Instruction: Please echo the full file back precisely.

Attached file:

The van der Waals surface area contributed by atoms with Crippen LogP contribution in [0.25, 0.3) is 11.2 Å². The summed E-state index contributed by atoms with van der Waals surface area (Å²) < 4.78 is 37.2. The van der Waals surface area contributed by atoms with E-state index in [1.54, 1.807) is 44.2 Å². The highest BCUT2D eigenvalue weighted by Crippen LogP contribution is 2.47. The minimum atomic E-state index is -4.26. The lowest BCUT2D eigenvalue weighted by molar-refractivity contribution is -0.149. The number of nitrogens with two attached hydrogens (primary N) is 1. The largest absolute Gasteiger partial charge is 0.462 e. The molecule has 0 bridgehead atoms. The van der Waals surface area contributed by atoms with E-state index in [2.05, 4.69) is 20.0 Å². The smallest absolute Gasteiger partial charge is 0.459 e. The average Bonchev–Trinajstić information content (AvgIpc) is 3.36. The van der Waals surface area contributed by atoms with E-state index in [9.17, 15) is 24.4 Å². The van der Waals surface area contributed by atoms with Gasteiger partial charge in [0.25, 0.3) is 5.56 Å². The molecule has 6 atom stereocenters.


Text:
The van der Waals surface area contributed by atoms with Crippen LogP contribution in [0.25, 0.3) is 11.2 Å². The summed E-state index contributed by atoms with van der Waals surface area (Å²) < 4.78 is 37.2. The van der Waals surface area contributed by atoms with E-state index in [1.54, 1.807) is 44.2 Å². The highest BCUT2D eigenvalue weighted by Crippen LogP contribution is 2.47. The minimum atomic E-state index is -4.26. The lowest BCUT2D eigenvalue weighted by molar-refractivity contribution is -0.149. The number of nitrogens with two attached hydrogens (primary N) is 1. The largest absolute Gasteiger partial charge is 0.462 e. The molecule has 0 bridgehead atoms. The van der Waals surface area contributed by atoms with E-state index in [2.05, 4.69) is 20.0 Å². The smallest absolute Gasteiger partial charge is 0.459 e. The average Bonchev–Trinajstić information content (AvgIpc) is 3.36. The van der Waals surface area contributed by atoms with E-state index in [9.17, 15) is 24.4 Å². The van der Waals surface area contributed by atoms with Gasteiger partial charge in [0.25, 0.3) is 5.56 Å². The molecule has 6 atom stereocenters.